Tomorrow morning I leave Belgium and head to England. In preparation, I am calmly devouring the remaining bottles of Belgian beer that I have acquired during my three weeks here. This blog post happens to be about one of them.
A stunning combination of having previously lived in and photographed the s*$& out of Ghent, a general indifference to taking lots of new photos, a camera that fairs poorly in darkly lit cafés, and questionable photography skills, has led to the vast majority of my photos from Ghent thus far being of inferior quality. But there’s something kind of punk and artsy about that, isn’t there?
Among my many visits in Ghent these past two weeks was a small drinking session with my second host brother Thibaud. For our third drink we were joined by Thibaud’s friend Henri, who just so happens to be my first host brother!
My next day in Brussels, Tuesday 3 October, I took advantage of our friends’ lovely backyard by installing myself with two grocery store bought beers. The cats then did their part by installing themselves on wall and lawn respectively.
For those of you who don’t know, I have received a two year visa for the UK, and I will soon be spending a lot of time exploring England, and perhaps eventually working in a pub. First though, I have returned to Belgium to visit some of my favourite people and cafés, not necessarily in that order. Going forward, you can expect my blog to become in part a travel blog, complemented by the usual drink reviews.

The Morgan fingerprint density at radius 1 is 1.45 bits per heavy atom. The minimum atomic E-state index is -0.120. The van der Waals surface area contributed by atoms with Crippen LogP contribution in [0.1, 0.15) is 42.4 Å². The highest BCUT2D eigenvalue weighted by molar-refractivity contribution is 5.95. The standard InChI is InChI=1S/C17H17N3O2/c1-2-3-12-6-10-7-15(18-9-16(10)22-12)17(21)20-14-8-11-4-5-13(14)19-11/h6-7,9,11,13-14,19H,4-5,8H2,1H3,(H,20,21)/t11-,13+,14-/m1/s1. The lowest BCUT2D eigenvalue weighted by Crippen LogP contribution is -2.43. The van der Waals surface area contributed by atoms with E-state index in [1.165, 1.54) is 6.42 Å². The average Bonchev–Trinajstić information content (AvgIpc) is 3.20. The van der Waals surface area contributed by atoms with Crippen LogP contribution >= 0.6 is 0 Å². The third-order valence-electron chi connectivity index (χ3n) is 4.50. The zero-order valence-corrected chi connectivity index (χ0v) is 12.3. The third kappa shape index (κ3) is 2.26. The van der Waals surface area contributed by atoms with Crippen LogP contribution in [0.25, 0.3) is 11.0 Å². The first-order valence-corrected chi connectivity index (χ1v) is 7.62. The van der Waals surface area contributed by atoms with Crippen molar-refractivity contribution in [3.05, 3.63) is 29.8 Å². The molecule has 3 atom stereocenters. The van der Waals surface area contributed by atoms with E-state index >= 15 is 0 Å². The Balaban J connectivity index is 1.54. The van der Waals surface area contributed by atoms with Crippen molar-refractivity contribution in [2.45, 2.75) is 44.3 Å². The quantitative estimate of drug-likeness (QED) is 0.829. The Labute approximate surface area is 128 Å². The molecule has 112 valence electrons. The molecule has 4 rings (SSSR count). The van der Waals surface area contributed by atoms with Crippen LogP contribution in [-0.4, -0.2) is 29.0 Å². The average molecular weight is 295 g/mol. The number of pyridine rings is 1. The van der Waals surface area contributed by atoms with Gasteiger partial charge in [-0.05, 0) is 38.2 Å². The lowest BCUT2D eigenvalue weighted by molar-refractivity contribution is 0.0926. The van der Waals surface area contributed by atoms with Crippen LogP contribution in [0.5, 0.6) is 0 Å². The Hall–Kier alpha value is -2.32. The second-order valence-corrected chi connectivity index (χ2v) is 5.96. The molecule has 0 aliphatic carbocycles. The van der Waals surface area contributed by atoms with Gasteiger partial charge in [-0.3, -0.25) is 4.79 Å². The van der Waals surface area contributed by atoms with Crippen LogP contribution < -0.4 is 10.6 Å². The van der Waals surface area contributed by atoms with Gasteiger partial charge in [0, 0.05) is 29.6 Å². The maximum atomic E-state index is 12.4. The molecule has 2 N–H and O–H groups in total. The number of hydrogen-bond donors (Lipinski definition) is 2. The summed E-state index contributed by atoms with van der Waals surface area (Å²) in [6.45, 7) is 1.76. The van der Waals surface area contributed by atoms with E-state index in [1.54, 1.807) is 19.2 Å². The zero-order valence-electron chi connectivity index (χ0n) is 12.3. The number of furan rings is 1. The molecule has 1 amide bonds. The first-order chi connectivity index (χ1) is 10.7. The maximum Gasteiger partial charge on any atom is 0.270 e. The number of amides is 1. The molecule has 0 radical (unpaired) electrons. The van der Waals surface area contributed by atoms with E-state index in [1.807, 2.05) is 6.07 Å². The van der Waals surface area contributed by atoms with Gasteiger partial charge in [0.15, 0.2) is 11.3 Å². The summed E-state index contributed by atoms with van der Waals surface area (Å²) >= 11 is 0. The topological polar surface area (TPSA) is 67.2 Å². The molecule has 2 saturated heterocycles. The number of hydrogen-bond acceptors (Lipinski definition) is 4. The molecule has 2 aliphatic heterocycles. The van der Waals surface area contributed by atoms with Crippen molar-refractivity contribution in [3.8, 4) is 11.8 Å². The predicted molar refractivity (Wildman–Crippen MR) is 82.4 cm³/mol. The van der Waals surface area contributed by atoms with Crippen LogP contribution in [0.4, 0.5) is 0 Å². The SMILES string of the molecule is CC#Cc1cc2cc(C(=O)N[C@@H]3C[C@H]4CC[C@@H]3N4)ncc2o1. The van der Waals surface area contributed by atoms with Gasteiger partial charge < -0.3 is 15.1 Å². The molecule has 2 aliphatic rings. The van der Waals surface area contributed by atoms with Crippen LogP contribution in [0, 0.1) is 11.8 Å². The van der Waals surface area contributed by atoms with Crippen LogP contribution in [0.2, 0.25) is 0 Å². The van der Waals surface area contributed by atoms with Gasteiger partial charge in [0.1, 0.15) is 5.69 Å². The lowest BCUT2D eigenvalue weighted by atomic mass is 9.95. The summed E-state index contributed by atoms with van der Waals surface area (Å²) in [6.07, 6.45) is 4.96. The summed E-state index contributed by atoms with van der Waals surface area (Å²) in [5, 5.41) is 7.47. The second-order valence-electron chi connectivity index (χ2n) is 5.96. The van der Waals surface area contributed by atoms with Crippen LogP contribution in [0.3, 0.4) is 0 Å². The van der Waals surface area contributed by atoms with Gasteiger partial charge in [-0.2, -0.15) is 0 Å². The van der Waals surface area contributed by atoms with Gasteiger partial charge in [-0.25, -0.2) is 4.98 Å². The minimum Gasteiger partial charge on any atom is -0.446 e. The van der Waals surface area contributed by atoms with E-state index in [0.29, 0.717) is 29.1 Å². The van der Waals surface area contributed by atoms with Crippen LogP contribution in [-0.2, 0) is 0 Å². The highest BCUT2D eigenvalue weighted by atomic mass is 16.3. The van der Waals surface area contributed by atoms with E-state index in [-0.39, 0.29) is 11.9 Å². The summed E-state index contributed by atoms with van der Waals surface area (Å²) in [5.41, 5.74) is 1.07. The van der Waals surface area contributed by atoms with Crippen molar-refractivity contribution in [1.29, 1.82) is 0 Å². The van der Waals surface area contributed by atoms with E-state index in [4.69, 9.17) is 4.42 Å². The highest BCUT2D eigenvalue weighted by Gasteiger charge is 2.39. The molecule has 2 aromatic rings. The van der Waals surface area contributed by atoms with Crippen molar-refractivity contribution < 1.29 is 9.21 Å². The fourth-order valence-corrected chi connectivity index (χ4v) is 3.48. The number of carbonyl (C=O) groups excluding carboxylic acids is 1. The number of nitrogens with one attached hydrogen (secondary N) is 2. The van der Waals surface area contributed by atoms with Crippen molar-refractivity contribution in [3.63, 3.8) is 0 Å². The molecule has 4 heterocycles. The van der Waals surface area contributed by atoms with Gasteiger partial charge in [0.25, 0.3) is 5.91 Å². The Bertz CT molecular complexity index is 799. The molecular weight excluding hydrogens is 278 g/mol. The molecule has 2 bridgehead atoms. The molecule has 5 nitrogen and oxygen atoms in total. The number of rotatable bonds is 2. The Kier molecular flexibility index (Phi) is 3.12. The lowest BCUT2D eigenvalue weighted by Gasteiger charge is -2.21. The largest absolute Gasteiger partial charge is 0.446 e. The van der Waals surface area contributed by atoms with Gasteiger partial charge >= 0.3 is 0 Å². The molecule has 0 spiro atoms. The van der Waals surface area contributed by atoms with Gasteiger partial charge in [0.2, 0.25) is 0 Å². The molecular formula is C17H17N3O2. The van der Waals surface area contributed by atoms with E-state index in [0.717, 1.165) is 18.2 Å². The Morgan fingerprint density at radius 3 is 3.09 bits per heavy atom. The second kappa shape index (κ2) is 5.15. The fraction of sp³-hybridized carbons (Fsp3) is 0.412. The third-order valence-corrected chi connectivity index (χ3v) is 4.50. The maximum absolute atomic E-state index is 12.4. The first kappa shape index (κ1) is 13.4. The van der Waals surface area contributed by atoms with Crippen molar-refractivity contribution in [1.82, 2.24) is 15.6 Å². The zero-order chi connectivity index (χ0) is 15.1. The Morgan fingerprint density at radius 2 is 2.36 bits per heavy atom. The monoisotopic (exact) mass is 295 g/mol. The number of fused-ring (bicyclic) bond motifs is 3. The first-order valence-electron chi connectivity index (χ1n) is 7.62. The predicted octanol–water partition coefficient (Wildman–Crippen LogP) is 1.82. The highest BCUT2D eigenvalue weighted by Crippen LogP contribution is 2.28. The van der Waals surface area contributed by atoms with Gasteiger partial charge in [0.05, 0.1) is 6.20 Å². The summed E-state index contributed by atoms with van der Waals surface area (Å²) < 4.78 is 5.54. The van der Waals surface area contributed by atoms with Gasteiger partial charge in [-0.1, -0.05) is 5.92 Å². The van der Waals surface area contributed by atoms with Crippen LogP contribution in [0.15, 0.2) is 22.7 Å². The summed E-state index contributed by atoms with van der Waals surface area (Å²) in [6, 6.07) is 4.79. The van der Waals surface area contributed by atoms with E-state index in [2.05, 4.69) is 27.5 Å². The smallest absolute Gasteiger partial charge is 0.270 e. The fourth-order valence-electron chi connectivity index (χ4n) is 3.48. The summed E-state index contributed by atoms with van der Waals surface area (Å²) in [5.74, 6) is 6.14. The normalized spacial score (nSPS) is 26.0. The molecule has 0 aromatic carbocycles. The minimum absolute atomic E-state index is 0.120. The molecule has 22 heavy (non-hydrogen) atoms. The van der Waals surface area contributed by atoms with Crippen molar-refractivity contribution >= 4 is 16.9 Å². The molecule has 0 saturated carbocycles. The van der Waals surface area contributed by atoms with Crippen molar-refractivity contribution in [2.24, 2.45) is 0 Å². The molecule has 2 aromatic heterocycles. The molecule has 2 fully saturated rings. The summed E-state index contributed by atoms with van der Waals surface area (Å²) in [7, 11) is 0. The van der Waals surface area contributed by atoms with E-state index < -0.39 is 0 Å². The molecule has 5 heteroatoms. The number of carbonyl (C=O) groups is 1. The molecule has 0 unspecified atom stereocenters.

If you read my British Beer Bottles post, you would know that I have been cleaning out my room. While in that post I disposed of several bottles that I had never even sampled, this time around I have managed to get rid of several bottles that I did personally consume, some of them even for this blog.
Long ago during my year in Belgium I fell in love with Flemish sour ales, both the oud bruins of East Flanders, and the Flemish reds of West Flanders. When I returned to Canada, I was ecstatic to discover the existence of Storm Brewing’s Imperial Flanders Sour Red Ale in Vancouver. After many years of sampling it, but never taking notes, things finally reached critical mass when Ian became aware of its existence and offered to bring a squealer (32oz bottle) back to Vernon for a tasting notes session. Not only did he come back with the beer, but he also provided me with the following narration of his outing.